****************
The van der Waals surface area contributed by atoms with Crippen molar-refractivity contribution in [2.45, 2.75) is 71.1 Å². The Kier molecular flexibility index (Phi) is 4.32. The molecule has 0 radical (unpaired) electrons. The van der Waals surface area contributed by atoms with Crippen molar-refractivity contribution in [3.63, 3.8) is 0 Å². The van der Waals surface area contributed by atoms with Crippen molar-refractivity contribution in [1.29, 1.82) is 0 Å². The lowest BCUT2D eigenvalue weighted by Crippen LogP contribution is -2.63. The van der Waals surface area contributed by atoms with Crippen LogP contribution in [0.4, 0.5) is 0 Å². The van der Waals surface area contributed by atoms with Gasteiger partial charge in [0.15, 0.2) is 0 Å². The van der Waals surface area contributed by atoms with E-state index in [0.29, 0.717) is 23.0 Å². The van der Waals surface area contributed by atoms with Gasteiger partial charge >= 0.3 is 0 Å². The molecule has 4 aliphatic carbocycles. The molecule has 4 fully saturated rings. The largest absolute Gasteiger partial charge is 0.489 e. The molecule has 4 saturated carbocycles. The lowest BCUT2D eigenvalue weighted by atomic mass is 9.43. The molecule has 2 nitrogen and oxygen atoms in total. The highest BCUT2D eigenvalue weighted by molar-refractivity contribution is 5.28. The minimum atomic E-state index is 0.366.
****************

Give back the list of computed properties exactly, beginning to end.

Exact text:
The van der Waals surface area contributed by atoms with Crippen molar-refractivity contribution in [2.45, 2.75) is 71.1 Å². The Kier molecular flexibility index (Phi) is 4.32. The molecule has 0 radical (unpaired) electrons. The van der Waals surface area contributed by atoms with Crippen molar-refractivity contribution in [3.63, 3.8) is 0 Å². The van der Waals surface area contributed by atoms with Crippen molar-refractivity contribution in [1.29, 1.82) is 0 Å². The lowest BCUT2D eigenvalue weighted by Crippen LogP contribution is -2.63. The van der Waals surface area contributed by atoms with Crippen LogP contribution in [0.4, 0.5) is 0 Å². The van der Waals surface area contributed by atoms with Gasteiger partial charge in [0.15, 0.2) is 0 Å². The van der Waals surface area contributed by atoms with E-state index in [0.29, 0.717) is 23.0 Å². The van der Waals surface area contributed by atoms with Gasteiger partial charge >= 0.3 is 0 Å². The molecule has 4 aliphatic carbocycles. The molecule has 4 fully saturated rings. The largest absolute Gasteiger partial charge is 0.489 e. The molecule has 4 saturated carbocycles. The lowest BCUT2D eigenvalue weighted by atomic mass is 9.43. The molecule has 2 nitrogen and oxygen atoms in total. The highest BCUT2D eigenvalue weighted by molar-refractivity contribution is 5.28. The minimum atomic E-state index is 0.366.